Warm Up Right

Use this tried-and-true exercise before every ride to identify problem areas and encourage softness.

The best kind of warm-up points out areas that need attention during that day’s training session or require a quick tune-up before a performance. I use this exercise to find things I need to correct in my horse—stiffness on one side or the other, reluctance to give at the poll, and resistance in the neck, for example.

After a few minutes of general aerobic warm-up, use the drill I’ll describe here to alert you to any problem spots and get your horse’s body soft, supple, and ready to work. You should ride with two hands to get the most out of this exercise. Outfit your horse in whatever bit he’s most comfortable with. Work on a 12-foot circle at a walk, advancing to a trot once you get better at the drill.

1. Start a 12-foot circle to the left at a walk. On this left arc, you’ll work on the left side of your horse’s mouth, poll, and ribs, with the goal of softening this side of the horse’s body. You don’t want a tight bend in your horse’s body, but all of his body parts—nose, poll, neck, withers, ribs, and inside hip—should have enough arc to be on the circle. None of your horse’s body parts should push into or out of the circle, which I call a “perfect circle” when all parts are in the right spot. You’ll perform this exercise to the right, too, so that the right side is equally supple.

2. Here you can see the rider’s hand position and rein arrangement, as well as the leg pressure he’s using. Draw your left rein slightly higher than your right rein to maintain that left arc through the horse’s poll and neck. Use your left heel (or spur, if necessary) to maintain the ribs’ alignment on the arc. Your outside leg should be close to your horse’s side so that you can feel any stiffness in his body and feel when he leans on you. No matter what you’re working on, you should have at least light contact on your horse’s sides with both legs.

3. One key to this exercise is to remember that while the circle is important, the point of the drill is to identify problem spots as you work along the circle. If you feel stiffness or your horse gets pushy in one spot, move away from the circle, and go work on those issues. Return to the circle once the identified issue is resolved, and get back to work on this drill. When you’re on the circle, focus on your own position and that of your horse to ensure that you get the most out of every step of the drill.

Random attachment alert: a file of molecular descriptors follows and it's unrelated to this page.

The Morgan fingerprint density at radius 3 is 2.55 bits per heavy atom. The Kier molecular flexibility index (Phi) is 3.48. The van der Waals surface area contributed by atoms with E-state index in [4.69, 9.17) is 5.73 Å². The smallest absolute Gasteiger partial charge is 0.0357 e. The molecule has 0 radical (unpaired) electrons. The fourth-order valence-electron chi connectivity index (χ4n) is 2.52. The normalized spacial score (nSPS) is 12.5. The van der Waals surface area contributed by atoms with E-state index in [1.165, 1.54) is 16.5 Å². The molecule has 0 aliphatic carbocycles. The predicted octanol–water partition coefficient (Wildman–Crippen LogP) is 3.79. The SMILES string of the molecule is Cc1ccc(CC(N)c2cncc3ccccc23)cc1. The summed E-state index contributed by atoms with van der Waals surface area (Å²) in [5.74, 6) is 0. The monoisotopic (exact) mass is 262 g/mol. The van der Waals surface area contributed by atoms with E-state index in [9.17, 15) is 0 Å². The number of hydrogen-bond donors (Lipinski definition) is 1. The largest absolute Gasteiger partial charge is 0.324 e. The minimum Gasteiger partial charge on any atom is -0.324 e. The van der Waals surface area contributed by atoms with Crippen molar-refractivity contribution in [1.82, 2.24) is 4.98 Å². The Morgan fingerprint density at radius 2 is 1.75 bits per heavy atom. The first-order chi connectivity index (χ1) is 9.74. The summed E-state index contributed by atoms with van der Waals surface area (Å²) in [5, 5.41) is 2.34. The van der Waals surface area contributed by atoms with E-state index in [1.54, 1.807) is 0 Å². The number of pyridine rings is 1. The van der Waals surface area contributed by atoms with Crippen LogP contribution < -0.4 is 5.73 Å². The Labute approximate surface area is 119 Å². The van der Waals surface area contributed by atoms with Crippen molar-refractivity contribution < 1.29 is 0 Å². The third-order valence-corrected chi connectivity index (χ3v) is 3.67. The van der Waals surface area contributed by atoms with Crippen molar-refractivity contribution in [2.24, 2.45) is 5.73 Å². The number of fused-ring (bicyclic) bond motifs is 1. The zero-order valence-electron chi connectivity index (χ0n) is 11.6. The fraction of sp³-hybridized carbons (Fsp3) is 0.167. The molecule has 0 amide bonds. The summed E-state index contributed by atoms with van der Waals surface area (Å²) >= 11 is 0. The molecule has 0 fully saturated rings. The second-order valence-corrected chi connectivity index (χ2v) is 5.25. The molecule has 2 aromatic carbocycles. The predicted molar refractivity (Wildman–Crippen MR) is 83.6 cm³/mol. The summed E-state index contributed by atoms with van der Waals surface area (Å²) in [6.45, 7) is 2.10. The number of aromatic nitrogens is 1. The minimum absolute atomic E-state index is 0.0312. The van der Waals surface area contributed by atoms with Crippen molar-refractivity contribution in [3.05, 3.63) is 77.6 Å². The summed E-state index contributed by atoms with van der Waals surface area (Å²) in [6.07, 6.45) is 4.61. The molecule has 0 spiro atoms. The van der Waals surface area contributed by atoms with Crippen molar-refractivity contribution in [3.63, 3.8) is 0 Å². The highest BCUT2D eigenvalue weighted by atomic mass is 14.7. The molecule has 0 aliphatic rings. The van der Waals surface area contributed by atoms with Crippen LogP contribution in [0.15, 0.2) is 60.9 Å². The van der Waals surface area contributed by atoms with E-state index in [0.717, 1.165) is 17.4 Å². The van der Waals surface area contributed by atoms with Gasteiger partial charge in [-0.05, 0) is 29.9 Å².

4. Once you get the correct arc and your horse gives in all the right places, cue your horse for a 180-degree turn to the left. To initiate this turn, put your outside leg on the horse’s side to cue the horse’s front end to come around to the left. When initiating the turn, pick up your inside rein to hold up your horse’s shoulder, and keep your outside rein in a supporting position, down toward the swells of your saddle.

5. With the 180-degree turn complete, maintain the same left arc the horse had before the turn, so now the horse is arced to the outside of the circle. Maintain the same hand and leg position explained in Photo 2. Now cue the horse to back around a 12-foot circle, keeping your horse’s body on the left arc. The entire maneuver, from the turn through the backing steps, should flow; there shouldn’t be any resistance, hesitation, or stiffness. Be patient, and ask for slow, smooth steps. You’ll start to feel the horse loosen up after a few backward steps. If you notice stiffness anywhere along the turn or backward circle—where your horse lays on your leg, doesn’t stay on the arc, freezes up—stop this drill, and go work on softening that spot, then go back to the drill.

6. Once you feel your horse loosen up on the backward circle, cue the horse for several turns to the left, until the horse is soft and willing. Once he’s very comfortable in his turns, walk forward to complete the drill. Then repeat the drill to the right, reversing the arc and hand/leg positions demonstrated here.

Al Dunning, Scottsdale, Arizona, has produced world champion horses and riders in multiple disciplines. He’s been a professional trainer for more than 40 years, and his expertise has led him to produce books, DVDs, and his own online mentoring program, Team AD International (teamadinternational.com). Al’s assistant, Jade Keller, is shown here.

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